The inaugural Mind Matters Initiative research symposium will be held at the University of Edinburgh's Pollock Halls. Image: Kim Traynor, CC BY-SA 3.0.
The inaugural Mind Matters Initiative research symposium will be held at the University of Edinburgh’s Pollock Halls on 20 January. Image: Kim Traynor, CC BY-SA 3.0.

“Understanding and supporting veterinary mental health” will be the theme for the first Mind Matters Initiative (MMI) research symposium.

The event – which will be held on 20 January at the University of Edinburgh’s Pollock Halls between 8:30am and 4:30pm – will begin with a welcome and introduction to the MMI from former RCVS president and MMI chairman Neil Smith.

Plenary talks

Following the introduction, a number of plenary talks will take place from those involved in research into mental health and well-being. Speakers and topics include:

  • Rory O’Connor, professor of health psychology at the University of Glasgow, about understanding suicidal behaviour.
  • Debbie Cohen, from the Centre for Psychosocial Research, about disclosing and assessing mental ill-health in the medical profession.
  • Chris O’Sullivan, head of workplace mental health at Mental Health Foundation, about protecting and improving mental health at work.

Expert panel

Neil Smith will welcome delegates to the symposium.
Neil Smith will welcome delegates to the symposium.

These talks are by an expert panel session at 11:45am. The afternoon will then comprise two sessions of short talks divided into two streams comprising 14 presentations in total.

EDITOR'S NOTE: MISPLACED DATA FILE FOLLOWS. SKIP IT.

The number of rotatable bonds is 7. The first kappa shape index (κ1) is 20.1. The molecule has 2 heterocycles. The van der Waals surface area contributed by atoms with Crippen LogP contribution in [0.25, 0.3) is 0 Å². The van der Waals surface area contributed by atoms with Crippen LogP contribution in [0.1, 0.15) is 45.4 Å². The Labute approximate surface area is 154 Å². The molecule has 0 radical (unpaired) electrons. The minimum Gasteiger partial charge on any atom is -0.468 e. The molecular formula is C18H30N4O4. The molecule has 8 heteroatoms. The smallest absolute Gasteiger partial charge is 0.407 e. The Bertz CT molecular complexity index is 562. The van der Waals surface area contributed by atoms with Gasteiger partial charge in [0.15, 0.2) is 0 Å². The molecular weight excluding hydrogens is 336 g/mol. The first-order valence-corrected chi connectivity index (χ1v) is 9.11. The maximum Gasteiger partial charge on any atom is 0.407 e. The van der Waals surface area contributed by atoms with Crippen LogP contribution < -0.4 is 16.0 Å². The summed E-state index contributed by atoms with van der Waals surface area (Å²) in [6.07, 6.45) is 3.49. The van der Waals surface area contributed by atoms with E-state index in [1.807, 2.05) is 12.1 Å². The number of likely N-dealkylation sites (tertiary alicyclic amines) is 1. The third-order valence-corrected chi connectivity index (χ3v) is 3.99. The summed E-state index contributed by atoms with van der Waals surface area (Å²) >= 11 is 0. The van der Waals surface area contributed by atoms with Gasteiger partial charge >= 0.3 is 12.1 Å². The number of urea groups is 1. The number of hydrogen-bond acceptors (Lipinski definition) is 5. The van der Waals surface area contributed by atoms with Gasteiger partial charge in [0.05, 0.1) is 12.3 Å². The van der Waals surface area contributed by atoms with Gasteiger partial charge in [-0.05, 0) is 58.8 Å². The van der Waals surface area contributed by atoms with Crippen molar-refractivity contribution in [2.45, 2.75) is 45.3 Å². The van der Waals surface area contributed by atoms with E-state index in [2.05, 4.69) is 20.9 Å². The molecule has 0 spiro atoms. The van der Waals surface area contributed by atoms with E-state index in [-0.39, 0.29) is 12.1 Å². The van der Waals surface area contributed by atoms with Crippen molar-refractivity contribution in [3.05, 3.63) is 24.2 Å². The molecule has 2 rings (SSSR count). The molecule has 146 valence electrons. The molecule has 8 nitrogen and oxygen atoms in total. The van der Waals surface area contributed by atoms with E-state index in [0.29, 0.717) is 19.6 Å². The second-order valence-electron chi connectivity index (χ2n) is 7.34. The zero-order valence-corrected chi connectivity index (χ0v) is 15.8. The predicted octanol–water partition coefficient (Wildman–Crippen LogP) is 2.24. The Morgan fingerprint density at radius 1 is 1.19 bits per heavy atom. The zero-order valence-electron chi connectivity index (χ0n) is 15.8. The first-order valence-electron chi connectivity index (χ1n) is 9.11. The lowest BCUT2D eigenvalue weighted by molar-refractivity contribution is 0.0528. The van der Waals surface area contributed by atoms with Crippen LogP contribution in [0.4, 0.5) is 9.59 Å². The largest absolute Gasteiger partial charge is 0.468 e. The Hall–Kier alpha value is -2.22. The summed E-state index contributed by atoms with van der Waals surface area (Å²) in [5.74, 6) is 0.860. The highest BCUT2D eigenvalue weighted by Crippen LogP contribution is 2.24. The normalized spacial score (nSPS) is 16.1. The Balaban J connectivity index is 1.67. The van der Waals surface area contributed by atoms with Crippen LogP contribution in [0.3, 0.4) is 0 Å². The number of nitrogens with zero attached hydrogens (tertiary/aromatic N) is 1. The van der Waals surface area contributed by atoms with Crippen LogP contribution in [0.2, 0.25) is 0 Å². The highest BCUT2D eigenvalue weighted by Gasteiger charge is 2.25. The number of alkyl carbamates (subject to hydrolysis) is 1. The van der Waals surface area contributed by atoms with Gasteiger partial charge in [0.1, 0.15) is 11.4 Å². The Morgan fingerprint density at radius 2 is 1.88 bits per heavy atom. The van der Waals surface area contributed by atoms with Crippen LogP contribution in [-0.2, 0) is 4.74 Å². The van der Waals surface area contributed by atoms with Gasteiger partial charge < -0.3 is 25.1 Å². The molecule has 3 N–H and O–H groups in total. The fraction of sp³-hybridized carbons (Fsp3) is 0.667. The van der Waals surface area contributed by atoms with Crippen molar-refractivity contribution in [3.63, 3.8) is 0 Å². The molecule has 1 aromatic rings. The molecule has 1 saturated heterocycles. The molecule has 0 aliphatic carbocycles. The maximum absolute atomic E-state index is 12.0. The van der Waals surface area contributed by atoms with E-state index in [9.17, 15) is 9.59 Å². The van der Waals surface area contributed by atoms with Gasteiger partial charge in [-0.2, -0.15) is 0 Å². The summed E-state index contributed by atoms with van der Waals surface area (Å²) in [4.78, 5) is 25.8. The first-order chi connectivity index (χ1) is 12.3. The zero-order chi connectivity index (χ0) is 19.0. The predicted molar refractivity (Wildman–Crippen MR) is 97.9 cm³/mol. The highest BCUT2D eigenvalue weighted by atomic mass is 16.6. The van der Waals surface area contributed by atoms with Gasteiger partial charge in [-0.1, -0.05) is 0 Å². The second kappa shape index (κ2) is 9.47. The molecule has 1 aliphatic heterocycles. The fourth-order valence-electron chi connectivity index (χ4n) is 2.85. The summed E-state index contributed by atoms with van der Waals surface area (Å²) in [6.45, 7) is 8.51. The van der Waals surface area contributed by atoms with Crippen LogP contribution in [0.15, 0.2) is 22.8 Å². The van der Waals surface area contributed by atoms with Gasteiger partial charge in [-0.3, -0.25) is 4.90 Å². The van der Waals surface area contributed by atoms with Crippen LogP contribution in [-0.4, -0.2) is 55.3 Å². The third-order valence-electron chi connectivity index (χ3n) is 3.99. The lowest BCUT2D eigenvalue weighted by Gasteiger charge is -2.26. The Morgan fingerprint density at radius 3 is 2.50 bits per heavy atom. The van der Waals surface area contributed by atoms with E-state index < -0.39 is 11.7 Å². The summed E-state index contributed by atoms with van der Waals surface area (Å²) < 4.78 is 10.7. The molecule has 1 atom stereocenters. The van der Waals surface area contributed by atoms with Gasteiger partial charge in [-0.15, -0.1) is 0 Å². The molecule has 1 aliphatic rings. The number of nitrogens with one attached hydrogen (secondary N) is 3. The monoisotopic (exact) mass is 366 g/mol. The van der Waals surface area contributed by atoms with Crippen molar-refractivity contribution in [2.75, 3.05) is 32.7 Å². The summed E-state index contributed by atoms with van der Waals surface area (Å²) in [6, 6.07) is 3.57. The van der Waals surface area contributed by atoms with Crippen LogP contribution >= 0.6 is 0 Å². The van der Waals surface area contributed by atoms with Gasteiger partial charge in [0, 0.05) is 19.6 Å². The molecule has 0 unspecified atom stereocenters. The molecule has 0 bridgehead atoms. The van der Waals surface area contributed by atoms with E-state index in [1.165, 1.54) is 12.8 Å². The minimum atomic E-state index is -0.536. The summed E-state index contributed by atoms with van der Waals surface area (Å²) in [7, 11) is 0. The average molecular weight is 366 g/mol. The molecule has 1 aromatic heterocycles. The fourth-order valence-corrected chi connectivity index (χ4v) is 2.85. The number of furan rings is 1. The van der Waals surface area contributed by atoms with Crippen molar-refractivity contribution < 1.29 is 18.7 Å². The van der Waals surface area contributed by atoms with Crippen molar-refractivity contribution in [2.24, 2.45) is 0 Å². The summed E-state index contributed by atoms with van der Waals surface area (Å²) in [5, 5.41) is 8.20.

A call for submissions was made last November and topics covered by the talks include empathy and burnout, professional skills development and well-being in primary care practitioners, how humour can affect employees and the working environment, and occupational stress and psychological well-being in UK vets. Each stream will culminate in a speaker panel Q&A.


At 3:30pm, delegates will take part in an hour-long workshop facilitated by Lizzie Locket, MMI director, to identify priority areas for veterinary mental health research.

The full agenda and tickets, which cost £30 (or £54 including a networking dinner on the evening of Thursday 19 January) are available from the MMI’s Eventbrite page.

Virtual congress

On the evening of 20 January, the RCVS will be taking part in The Webinar Vet’s International Virtual Congress, when Col Smith will chair a series of talks focusing on resilience and stress reduction.

The free session comprises three talks:

  • “Managing work stress in veterinary practice” with Elinor O’Connor, senior lecturer in occupational psychology at the University of Manchester.
  • “Veterinary resilience, more good days than bad” with Jenny Moffett, managing director of SkillsTree.
  • “An introduction to mindfulness” with Mike Scanlan, director of Kind Minds Health.

To register for the stream, visit The Webinar Vet website.

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